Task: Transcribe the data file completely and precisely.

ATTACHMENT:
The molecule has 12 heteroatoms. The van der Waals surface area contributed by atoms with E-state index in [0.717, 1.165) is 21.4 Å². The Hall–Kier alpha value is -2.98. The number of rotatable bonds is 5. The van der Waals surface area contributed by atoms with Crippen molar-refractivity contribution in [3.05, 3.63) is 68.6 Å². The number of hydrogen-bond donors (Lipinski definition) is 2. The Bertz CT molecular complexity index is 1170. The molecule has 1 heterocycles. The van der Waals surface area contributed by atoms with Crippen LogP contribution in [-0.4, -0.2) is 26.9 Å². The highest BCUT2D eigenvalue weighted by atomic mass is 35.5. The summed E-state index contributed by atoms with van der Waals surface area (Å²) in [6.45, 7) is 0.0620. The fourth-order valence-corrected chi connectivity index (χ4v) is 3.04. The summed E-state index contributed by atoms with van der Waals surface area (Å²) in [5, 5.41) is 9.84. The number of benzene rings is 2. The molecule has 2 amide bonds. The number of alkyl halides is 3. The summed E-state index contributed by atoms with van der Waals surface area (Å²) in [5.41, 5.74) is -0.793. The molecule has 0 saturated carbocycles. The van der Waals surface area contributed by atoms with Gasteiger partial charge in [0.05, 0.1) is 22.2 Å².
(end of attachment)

The molecule has 12 heteroatoms. The van der Waals surface area contributed by atoms with E-state index in [0.717, 1.165) is 21.4 Å². The Hall–Kier alpha value is -2.98. The number of rotatable bonds is 5. The van der Waals surface area contributed by atoms with Crippen molar-refractivity contribution in [3.05, 3.63) is 68.6 Å². The number of hydrogen-bond donors (Lipinski definition) is 2. The Bertz CT molecular complexity index is 1170. The molecule has 1 heterocycles. The van der Waals surface area contributed by atoms with Crippen LogP contribution in [-0.4, -0.2) is 26.9 Å². The highest BCUT2D eigenvalue weighted by atomic mass is 35.5. The summed E-state index contributed by atoms with van der Waals surface area (Å²) in [6.45, 7) is 0.0620. The fourth-order valence-corrected chi connectivity index (χ4v) is 3.04. The summed E-state index contributed by atoms with van der Waals surface area (Å²) in [5, 5.41) is 9.84. The number of benzene rings is 2. The molecule has 2 amide bonds. The number of alkyl halides is 3. The summed E-state index contributed by atoms with van der Waals surface area (Å²) in [5.41, 5.74) is -0.793. The molecule has 0 saturated carbocycles. The van der Waals surface area contributed by atoms with Gasteiger partial charge in [0.05, 0.1) is 22.2 Å².